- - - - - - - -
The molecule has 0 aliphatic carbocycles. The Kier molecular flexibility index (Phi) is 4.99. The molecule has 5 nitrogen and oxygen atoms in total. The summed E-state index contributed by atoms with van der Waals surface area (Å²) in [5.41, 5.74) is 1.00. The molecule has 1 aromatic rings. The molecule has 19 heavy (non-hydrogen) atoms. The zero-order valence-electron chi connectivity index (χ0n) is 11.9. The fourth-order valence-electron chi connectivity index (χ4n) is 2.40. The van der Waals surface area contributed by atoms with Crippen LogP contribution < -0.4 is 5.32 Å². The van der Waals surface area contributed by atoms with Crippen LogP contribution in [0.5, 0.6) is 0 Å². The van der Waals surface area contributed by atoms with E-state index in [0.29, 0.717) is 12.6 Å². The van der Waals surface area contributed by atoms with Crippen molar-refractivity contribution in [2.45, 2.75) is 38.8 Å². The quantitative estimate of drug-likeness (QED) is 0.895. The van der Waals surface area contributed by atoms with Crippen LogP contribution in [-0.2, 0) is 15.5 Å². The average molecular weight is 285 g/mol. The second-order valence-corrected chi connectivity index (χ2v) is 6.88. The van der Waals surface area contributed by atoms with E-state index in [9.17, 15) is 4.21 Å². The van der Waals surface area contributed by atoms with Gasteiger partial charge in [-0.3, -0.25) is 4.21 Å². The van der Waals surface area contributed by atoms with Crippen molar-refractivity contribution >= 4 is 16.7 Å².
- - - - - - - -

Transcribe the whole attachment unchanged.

The molecule has 0 aliphatic carbocycles. The Kier molecular flexibility index (Phi) is 4.99. The molecule has 5 nitrogen and oxygen atoms in total. The summed E-state index contributed by atoms with van der Waals surface area (Å²) in [5.41, 5.74) is 1.00. The molecule has 1 aromatic rings. The molecule has 19 heavy (non-hydrogen) atoms. The zero-order valence-electron chi connectivity index (χ0n) is 11.9. The fourth-order valence-electron chi connectivity index (χ4n) is 2.40. The van der Waals surface area contributed by atoms with Crippen LogP contribution < -0.4 is 5.32 Å². The van der Waals surface area contributed by atoms with Crippen LogP contribution in [0.5, 0.6) is 0 Å². The van der Waals surface area contributed by atoms with E-state index in [0.29, 0.717) is 12.6 Å². The van der Waals surface area contributed by atoms with Crippen molar-refractivity contribution in [2.45, 2.75) is 38.8 Å². The quantitative estimate of drug-likeness (QED) is 0.895. The van der Waals surface area contributed by atoms with Crippen LogP contribution in [-0.2, 0) is 15.5 Å². The average molecular weight is 285 g/mol. The second-order valence-corrected chi connectivity index (χ2v) is 6.88. The van der Waals surface area contributed by atoms with E-state index in [9.17, 15) is 4.21 Å². The van der Waals surface area contributed by atoms with Gasteiger partial charge in [-0.3, -0.25) is 4.21 Å². The van der Waals surface area contributed by atoms with Crippen molar-refractivity contribution >= 4 is 16.7 Å².